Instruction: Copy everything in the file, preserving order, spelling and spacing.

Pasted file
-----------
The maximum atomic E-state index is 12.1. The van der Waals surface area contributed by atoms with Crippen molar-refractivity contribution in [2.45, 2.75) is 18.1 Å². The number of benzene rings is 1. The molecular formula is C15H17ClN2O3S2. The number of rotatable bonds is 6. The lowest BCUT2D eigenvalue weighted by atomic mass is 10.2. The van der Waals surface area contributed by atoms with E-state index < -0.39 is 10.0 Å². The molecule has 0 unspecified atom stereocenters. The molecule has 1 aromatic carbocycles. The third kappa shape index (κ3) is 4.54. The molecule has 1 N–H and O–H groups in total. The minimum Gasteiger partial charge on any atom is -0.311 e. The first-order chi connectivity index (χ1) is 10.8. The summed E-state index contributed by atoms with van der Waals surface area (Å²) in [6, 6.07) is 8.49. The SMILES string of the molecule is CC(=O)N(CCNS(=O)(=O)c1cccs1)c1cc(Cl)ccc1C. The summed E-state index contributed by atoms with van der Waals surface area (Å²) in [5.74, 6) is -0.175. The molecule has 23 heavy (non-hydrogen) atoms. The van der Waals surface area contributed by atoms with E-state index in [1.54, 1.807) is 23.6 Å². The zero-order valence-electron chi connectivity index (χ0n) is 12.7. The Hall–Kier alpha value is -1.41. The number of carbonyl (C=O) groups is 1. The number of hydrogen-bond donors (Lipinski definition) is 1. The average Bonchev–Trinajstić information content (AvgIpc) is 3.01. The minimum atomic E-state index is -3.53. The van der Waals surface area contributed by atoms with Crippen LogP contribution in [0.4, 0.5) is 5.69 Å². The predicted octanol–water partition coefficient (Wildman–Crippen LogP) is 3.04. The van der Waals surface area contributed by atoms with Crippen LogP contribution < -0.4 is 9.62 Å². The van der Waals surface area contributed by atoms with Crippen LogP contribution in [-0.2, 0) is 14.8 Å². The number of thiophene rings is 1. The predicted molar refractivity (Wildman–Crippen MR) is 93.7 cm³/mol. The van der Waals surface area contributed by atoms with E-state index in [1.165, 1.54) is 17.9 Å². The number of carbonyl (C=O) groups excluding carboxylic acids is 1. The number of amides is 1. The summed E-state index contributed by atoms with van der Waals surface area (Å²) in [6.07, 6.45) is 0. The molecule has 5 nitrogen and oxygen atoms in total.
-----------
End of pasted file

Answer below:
The maximum atomic E-state index is 12.1. The van der Waals surface area contributed by atoms with Crippen molar-refractivity contribution in [2.45, 2.75) is 18.1 Å². The number of benzene rings is 1. The molecular formula is C15H17ClN2O3S2. The number of rotatable bonds is 6. The lowest BCUT2D eigenvalue weighted by atomic mass is 10.2. The van der Waals surface area contributed by atoms with E-state index < -0.39 is 10.0 Å². The molecule has 0 unspecified atom stereocenters. The molecule has 1 aromatic carbocycles. The third kappa shape index (κ3) is 4.54. The molecule has 1 N–H and O–H groups in total. The minimum Gasteiger partial charge on any atom is -0.311 e. The first-order chi connectivity index (χ1) is 10.8. The summed E-state index contributed by atoms with van der Waals surface area (Å²) in [6, 6.07) is 8.49. The SMILES string of the molecule is CC(=O)N(CCNS(=O)(=O)c1cccs1)c1cc(Cl)ccc1C. The summed E-state index contributed by atoms with van der Waals surface area (Å²) in [5.74, 6) is -0.175. The molecule has 23 heavy (non-hydrogen) atoms. The van der Waals surface area contributed by atoms with E-state index in [1.54, 1.807) is 23.6 Å². The zero-order valence-electron chi connectivity index (χ0n) is 12.7. The Hall–Kier alpha value is -1.41. The number of carbonyl (C=O) groups is 1. The number of hydrogen-bond donors (Lipinski definition) is 1. The average Bonchev–Trinajstić information content (AvgIpc) is 3.01. The minimum atomic E-state index is -3.53. The van der Waals surface area contributed by atoms with Crippen LogP contribution in [0.4, 0.5) is 5.69 Å². The predicted octanol–water partition coefficient (Wildman–Crippen LogP) is 3.04. The van der Waals surface area contributed by atoms with Crippen LogP contribution < -0.4 is 9.62 Å². The van der Waals surface area contributed by atoms with Crippen LogP contribution in [-0.2, 0) is 14.8 Å². The number of thiophene rings is 1. The predicted molar refractivity (Wildman–Crippen MR) is 93.7 cm³/mol. The van der Waals surface area contributed by atoms with E-state index in [1.165, 1.54) is 17.9 Å². The number of carbonyl (C=O) groups excluding carboxylic acids is 1. The number of amides is 1. The summed E-state index contributed by atoms with van der Waals surface area (Å²) in [6.07, 6.45) is 0. The molecule has 5 nitrogen and oxygen atoms in total.